Robert Ley left a suicide note that said: "We have forsaken God, and therefore we were forsaken by God. We put human volition in the place of His godly grace. In anti-Semitism we violated a basic commandment of His creation. Anti-Semitism distorted our outlook, and we made grave errors. It is hard to admit mistakes, but the whole existence of our people is in question; we Nazis must have the courage to rid ourselves of anti-Semitism. We have to declare to the youth that it was a mistake.” (63)

Primary Sources

(1) Robert Ley, Social Policy in the New Germany (1938)

The trade unions that were swayed by Marxist teaching did not want social peace. They calculated that their chances of acquiring political power would improve with the growing dissatisfaction of the workers. One of the first necessities with which the Hitler Government found itself faced was that of dissolving the organizations that kept alive the antagonism between employers and employees. They were replaced by the Labour Front.

(2) Albert Speer had a meeting with Robert Ley in the autumn of 1944.

Robert Ley, by profession a chemist, took me along in his special railroad car to a meeting in Sonthofen held in the autumn of 1944. As usual, our conversation took place over glasses of strong wine. His increased stammering betrayed his agitation. "You know we have this new poison gas - I've heard about it. The Fuehrer must do it. He must use it. Now he has to do it!"

Hitler, to be sure, had always rejected gas warfare; but now he hinted at a situation conference in headquarters that the use of gas might stop the advance of Soviet troops. He went on with vague speculations that the West would accept gas warfare against the East because at this stage of the war the British and American governments had an interest in stopping the Russian advance. When no one at the situation conference spoke up in agreement, Hitler did not return to the subject.

(3) Fritz Thyssen, I Paid Hitler (1941)

In order to allay discontent, Hitler conceived of a new idea. Every German shall own his car. He asked industry to devise a popular car model to be built at such a low price that millions could buy it. The Volkswagen (People's Car) has been talked of for the past five years and has never been seen on the market. "These cars will be built for the new highways," said the party propagandists; "an entire family will be able to ride in one of them at 100 kilometers (60 miles) an hour." The party leaders say that the highways were built for the People's Car. But the People's Car is one of the most bizarre ideas the Nazis ever had. Germany is not the United states. Wages are low. Gasoline is expensive. German workers never dreamed of buying a car. They cannot afford the upkeep; to them it is a luxury.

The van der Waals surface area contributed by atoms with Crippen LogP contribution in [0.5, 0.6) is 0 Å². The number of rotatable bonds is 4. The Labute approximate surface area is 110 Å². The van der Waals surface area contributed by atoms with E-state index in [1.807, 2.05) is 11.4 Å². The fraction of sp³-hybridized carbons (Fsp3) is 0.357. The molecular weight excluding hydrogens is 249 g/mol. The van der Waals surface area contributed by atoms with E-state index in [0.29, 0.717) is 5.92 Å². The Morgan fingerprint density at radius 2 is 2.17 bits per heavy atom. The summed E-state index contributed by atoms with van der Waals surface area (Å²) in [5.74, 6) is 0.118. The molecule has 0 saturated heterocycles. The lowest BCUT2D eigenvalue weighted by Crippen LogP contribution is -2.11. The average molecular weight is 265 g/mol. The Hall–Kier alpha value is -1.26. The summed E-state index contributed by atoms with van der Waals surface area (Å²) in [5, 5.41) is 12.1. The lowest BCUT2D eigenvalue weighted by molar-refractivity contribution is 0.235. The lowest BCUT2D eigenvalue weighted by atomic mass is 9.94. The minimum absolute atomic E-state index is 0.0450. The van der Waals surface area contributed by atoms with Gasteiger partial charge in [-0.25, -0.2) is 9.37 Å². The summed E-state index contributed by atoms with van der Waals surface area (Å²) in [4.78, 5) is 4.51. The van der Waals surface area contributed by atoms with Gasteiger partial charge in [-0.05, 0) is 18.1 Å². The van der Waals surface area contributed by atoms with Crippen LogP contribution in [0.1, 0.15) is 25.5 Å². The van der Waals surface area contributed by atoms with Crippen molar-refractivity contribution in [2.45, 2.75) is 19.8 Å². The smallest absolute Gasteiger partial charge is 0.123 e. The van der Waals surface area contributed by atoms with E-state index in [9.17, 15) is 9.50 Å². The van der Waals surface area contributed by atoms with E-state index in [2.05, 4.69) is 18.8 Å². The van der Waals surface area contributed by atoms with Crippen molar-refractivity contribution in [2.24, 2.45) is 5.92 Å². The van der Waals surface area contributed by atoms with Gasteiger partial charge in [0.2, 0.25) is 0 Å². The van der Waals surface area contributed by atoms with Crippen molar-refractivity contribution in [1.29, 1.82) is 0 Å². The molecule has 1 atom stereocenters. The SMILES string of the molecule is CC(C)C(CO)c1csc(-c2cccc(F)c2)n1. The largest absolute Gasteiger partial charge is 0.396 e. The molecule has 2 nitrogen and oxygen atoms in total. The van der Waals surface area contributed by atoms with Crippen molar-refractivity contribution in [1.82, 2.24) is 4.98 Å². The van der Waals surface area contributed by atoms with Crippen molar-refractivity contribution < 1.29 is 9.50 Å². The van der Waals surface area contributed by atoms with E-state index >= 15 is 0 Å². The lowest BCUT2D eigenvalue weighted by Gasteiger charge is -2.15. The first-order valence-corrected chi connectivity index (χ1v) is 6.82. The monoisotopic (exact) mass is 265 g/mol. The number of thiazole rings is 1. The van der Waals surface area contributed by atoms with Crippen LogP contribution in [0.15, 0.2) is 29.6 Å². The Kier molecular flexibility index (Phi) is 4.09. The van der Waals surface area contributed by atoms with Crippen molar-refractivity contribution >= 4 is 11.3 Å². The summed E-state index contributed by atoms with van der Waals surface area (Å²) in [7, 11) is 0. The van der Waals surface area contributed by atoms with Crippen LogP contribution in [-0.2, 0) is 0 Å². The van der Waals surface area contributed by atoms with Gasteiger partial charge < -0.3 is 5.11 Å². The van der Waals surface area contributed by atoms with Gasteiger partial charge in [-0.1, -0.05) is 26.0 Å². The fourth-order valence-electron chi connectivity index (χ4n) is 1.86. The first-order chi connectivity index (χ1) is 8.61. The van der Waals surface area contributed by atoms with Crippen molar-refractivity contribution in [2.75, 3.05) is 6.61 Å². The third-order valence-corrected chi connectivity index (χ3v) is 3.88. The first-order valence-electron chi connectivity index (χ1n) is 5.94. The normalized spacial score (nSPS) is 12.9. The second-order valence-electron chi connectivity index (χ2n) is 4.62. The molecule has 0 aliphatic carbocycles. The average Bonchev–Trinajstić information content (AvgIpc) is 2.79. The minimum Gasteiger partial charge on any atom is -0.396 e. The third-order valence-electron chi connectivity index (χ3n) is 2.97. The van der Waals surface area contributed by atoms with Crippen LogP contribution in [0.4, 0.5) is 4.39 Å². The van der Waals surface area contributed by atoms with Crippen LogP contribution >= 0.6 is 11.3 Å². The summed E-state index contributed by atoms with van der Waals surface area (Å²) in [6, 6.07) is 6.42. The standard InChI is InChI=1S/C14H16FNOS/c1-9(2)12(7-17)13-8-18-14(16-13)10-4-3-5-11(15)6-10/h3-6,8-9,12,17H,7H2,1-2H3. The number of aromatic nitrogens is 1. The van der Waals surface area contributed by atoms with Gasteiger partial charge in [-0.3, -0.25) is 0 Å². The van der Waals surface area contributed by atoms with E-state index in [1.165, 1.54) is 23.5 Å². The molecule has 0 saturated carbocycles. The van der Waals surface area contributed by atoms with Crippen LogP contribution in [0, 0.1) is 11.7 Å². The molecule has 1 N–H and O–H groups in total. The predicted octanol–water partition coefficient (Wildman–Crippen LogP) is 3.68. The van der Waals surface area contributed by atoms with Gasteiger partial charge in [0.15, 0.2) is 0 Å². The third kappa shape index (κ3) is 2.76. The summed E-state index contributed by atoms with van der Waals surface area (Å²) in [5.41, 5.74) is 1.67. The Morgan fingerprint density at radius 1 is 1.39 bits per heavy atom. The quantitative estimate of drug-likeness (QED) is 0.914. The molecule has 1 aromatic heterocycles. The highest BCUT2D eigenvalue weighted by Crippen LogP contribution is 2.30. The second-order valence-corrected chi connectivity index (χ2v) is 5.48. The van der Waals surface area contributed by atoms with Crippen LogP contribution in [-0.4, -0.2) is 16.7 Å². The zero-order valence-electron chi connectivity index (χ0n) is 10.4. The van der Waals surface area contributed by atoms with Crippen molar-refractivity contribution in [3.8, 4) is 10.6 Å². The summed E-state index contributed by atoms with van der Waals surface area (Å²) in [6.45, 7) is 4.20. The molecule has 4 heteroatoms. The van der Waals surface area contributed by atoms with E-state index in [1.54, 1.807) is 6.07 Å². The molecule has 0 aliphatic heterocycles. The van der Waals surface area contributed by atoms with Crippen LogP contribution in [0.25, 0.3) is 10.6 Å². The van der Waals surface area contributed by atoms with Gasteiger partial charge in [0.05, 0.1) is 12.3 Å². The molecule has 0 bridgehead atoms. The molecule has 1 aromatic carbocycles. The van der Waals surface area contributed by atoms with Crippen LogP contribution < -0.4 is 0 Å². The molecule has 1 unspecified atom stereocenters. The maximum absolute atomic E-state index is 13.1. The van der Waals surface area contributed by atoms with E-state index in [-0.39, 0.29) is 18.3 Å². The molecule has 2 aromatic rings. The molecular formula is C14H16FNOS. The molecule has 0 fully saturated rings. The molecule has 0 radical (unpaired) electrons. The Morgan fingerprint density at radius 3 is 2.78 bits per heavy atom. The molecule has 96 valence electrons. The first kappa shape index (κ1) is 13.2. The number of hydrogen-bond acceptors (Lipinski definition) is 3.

Dr. Ley, the stammering drunkard who is the chief of the German Labor Front. He controls the four to five hundred million marks paid in every year by the German workers as dues to the Labor Front. I do not say that he puts all this money into his own pocket. But the figure has certainly turned his head.

He had an automobile factory built for the production of the People's Car. On this occasion he invented a brand new form of knavery. The future buyers of the People's Car were invited to buy it in advance, by making predelivery installments. This is the reverse of the credit installment system. The system shows genius. Ley pocketed about a hundred million marks when the war came because the People's Car factory now had to produce tanks and motorcycles for the army.

(4) Robert Ley, suicide note (24th October, 1945)

We have forsaken God, and therefore we were forsaken by God. We put human volition in the place of His godly grace. In anti-Semitism we violated a basic commandment of His creation. Anti-Semitism distorted our outlook, and we made grave errors. It is hard to admit mistakes, but the whole existence of our people is in question; we Nazis must have the courage to rid ourselves of anti-Semitism. We have to declare to the youth that it was a mistake.”

Student Activities

Hitler's Volkswagen (The People's Car) (Answer Commentary)

Adolf Hitler's Early Life (Answer Commentary)

The Assassination of Reinhard Heydrich (Answer Commentary)

Heinrich Himmler and the SS (Answer Commentary)

The Last Days of Adolf Hitler (Answer Commentary)